It helps that cats have nine lives, but they still need our love and care to make the most out of them. We want our feline companions to live forever, and while a 100-year-old cat may be a bit of a pipe dream, extending our cats' lives past the typical 13-17 years can be an achievable goal. By following this set of simple tips, you will give your cat a paw up in life and offer it the opportunity to thrive well into their senior years.
1. Spay or neuter your pet.
Spaying or neutering your cat will prevent the further increase of the cat population, which often results in cats ending up abandoned or stuck in over-crowded shelters. The procedure will also help your cat personally. Spayed and neutered animals often live longer, due to a lower cancer risk and the elimination of certain diseases. (WebMD)
2. Groom your cat regularly.
Taking the time to brush your cat routinely can save you a lot of fur cleanup later, and can also help keep your pet healthy. Removing excess fur prevents your cats from licking it up themselves, which can lead to hairballs and painful stomach obstructions. Additionally, routine brushing help prevent the onset of certain skin problems. (Animal Planet)
3. Keep your cat stimulated with activities and toys.
Bored cats can cause trouble. Without a good dose of play, many cats will seek entertainment in more dangerous activities, like curtain-climbing and scratching, that can lead to injury. Felines without toys and activity are also known to develop anxiety or depression, which can take a toll on their physical health, too. Toys and games are also some of the best ways to fight pet obesity. Staying playful will help keep your cat slim and prevent the health problems that can come with gaining extra weight. (ABC News)
4. Watch out for poisonous plants.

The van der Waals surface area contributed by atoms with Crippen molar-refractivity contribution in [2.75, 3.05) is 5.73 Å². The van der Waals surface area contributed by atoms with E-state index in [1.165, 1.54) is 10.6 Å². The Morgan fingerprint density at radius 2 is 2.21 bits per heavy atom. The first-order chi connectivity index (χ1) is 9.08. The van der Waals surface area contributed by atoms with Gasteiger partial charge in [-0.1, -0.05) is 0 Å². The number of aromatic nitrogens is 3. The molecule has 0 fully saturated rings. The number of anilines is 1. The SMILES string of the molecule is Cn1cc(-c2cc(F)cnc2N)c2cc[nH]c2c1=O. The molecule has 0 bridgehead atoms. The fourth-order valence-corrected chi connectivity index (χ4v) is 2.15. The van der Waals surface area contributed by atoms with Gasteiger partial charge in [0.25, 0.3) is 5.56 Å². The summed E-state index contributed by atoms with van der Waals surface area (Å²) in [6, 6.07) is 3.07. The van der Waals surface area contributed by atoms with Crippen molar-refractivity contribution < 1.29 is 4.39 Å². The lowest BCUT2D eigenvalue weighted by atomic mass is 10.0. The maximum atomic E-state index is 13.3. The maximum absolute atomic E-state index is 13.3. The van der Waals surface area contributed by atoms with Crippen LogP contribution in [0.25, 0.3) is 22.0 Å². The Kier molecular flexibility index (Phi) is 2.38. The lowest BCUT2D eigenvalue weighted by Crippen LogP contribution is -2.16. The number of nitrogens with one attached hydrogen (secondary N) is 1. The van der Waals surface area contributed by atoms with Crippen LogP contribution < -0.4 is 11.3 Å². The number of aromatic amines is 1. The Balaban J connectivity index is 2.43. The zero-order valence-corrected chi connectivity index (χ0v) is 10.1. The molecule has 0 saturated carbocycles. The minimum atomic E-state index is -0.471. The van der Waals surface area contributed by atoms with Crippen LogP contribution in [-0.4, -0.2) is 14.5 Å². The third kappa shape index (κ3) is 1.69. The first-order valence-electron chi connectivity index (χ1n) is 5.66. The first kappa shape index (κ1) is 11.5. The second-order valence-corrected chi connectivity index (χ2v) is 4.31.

Plants may look pretty to us, but things can turn ugly if your cat chooses to chew on the wrong one. Felines have negative reactions to an array of common plants and flowers. Effects can vary from gastrointestinal upset to death. Make sure to check if a plant or flower is toxic to your feline before bringing it home. You'll save yourself and your pet from any potential problems. (PetMD)
5. Change your cat's diet as it ages.
Just like humans, cats' bodies require different kinds of food as they age. It is important to change your pet's diet as they grow. While kittens will need food to bolster their immune systems and help them achieve a healthy weight, senior cats need food that will help them keep weight off, but provide an extra dose of nutrients their bodies may have trouble producing. If you change a cat's diet according to your vet's advice, you will help prevent and address health risks that change as your cat ages. (ASPCA)
6. Use pet-friendly cleaning products.
Simliar to plants, many everyday cleaning products are extremely dangerous for your cat. The ammonia, chlorine, glycol ethers and formaldehyde found in many products can lead to cancer, skin problems and organ failure if felines are continually exposed. Even if your cleaning supplies are stowed away safely, the vapors and residue left behind can still affect your cat. To ensure your pet stays safe, try to purchase natural cleaners that do not contain these harmful chemicals. (Earth Easy)
7. Stop free-feeding your cat.
Pet obesity is one of the leading causes of death among domestic animals, and free-feeding is one of the ways that animals become overweight. Many owners will leave out a bowl of dry food for their cats to munch on at their convenience. This is easy for us, but it is a problem for your pet. Having constant access to food leads cats to overeat and develop diseases like diabetes. By using portion control for all your cat's food, you are protecting your kitty from extra pounds and the problems that come with them. (All the Best Pet Care)